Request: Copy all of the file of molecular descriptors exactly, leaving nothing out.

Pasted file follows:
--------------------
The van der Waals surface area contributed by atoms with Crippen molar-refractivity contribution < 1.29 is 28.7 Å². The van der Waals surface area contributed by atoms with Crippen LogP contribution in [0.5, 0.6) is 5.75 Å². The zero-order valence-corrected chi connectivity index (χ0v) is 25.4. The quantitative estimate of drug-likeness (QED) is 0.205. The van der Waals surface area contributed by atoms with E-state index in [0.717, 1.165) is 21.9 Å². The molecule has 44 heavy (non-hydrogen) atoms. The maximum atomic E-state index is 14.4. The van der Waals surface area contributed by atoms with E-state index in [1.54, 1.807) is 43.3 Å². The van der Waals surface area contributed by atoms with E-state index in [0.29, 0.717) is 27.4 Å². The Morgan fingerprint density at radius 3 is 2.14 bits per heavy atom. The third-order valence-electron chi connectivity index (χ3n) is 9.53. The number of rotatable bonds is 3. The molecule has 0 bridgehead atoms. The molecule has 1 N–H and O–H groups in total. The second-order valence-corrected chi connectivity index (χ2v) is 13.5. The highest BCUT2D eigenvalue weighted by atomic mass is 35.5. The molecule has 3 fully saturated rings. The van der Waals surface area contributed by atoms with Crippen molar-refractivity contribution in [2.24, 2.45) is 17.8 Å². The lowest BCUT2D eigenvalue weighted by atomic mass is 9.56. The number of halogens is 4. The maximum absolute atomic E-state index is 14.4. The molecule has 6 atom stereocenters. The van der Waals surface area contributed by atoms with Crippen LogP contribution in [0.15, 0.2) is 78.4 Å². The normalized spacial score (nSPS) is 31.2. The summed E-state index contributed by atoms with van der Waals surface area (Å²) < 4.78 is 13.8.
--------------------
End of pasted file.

The van der Waals surface area contributed by atoms with Crippen molar-refractivity contribution < 1.29 is 28.7 Å². The van der Waals surface area contributed by atoms with Crippen LogP contribution in [0.5, 0.6) is 5.75 Å². The zero-order valence-corrected chi connectivity index (χ0v) is 25.4. The quantitative estimate of drug-likeness (QED) is 0.205. The van der Waals surface area contributed by atoms with E-state index in [0.717, 1.165) is 21.9 Å². The molecule has 44 heavy (non-hydrogen) atoms. The maximum atomic E-state index is 14.4. The van der Waals surface area contributed by atoms with E-state index in [1.54, 1.807) is 43.3 Å². The van der Waals surface area contributed by atoms with E-state index in [0.29, 0.717) is 27.4 Å². The Morgan fingerprint density at radius 3 is 2.14 bits per heavy atom. The third-order valence-electron chi connectivity index (χ3n) is 9.53. The number of rotatable bonds is 3. The molecule has 0 bridgehead atoms. The molecule has 1 N–H and O–H groups in total. The second-order valence-corrected chi connectivity index (χ2v) is 13.5. The highest BCUT2D eigenvalue weighted by atomic mass is 35.5. The molecule has 3 fully saturated rings. The van der Waals surface area contributed by atoms with Crippen molar-refractivity contribution in [2.24, 2.45) is 17.8 Å². The lowest BCUT2D eigenvalue weighted by atomic mass is 9.56. The number of halogens is 4. The maximum absolute atomic E-state index is 14.4. The molecule has 6 atom stereocenters. The van der Waals surface area contributed by atoms with Crippen LogP contribution in [0.15, 0.2) is 78.4 Å². The normalized spacial score (nSPS) is 31.2. The summed E-state index contributed by atoms with van der Waals surface area (Å²) < 4.78 is 13.8.